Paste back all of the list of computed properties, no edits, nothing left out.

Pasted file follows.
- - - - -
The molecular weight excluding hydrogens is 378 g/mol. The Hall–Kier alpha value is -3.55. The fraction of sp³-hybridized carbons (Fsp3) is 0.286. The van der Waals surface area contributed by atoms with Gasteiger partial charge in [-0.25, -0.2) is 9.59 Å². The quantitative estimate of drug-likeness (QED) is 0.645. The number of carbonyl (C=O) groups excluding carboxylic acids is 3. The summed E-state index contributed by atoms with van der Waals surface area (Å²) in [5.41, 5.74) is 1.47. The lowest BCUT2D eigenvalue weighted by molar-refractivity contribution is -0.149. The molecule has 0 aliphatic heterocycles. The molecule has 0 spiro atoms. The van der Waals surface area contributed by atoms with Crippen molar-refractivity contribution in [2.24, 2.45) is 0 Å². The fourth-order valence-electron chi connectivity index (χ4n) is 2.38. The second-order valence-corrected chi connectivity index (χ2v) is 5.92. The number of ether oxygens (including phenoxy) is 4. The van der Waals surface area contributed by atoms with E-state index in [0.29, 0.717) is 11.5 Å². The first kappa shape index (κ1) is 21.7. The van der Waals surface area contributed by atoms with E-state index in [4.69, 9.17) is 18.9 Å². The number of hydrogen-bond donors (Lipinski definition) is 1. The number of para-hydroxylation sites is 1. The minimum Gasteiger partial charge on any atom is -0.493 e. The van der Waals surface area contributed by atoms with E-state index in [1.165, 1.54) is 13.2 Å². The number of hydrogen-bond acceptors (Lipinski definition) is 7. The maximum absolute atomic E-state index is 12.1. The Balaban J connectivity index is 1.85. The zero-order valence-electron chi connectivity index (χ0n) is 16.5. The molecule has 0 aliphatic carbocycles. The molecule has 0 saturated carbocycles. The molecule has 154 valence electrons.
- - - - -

The molecular weight excluding hydrogens is 378 g/mol. The Hall–Kier alpha value is -3.55. The fraction of sp³-hybridized carbons (Fsp3) is 0.286. The van der Waals surface area contributed by atoms with Gasteiger partial charge in [-0.25, -0.2) is 9.59 Å². The quantitative estimate of drug-likeness (QED) is 0.645. The number of carbonyl (C=O) groups excluding carboxylic acids is 3. The summed E-state index contributed by atoms with van der Waals surface area (Å²) in [5.41, 5.74) is 1.47. The lowest BCUT2D eigenvalue weighted by molar-refractivity contribution is -0.149. The molecule has 0 aliphatic heterocycles. The molecule has 0 spiro atoms. The van der Waals surface area contributed by atoms with Crippen molar-refractivity contribution in [2.24, 2.45) is 0 Å². The fourth-order valence-electron chi connectivity index (χ4n) is 2.38. The second-order valence-corrected chi connectivity index (χ2v) is 5.92. The number of ether oxygens (including phenoxy) is 4. The van der Waals surface area contributed by atoms with E-state index in [0.29, 0.717) is 11.5 Å². The first kappa shape index (κ1) is 21.7. The van der Waals surface area contributed by atoms with E-state index in [4.69, 9.17) is 18.9 Å². The number of hydrogen-bond donors (Lipinski definition) is 1. The number of para-hydroxylation sites is 1. The minimum Gasteiger partial charge on any atom is -0.493 e. The van der Waals surface area contributed by atoms with E-state index in [1.165, 1.54) is 13.2 Å². The number of hydrogen-bond acceptors (Lipinski definition) is 7. The maximum absolute atomic E-state index is 12.1. The Balaban J connectivity index is 1.85. The zero-order valence-electron chi connectivity index (χ0n) is 16.5. The molecule has 0 aliphatic carbocycles. The molecule has 0 saturated carbocycles. The molecule has 154 valence electrons.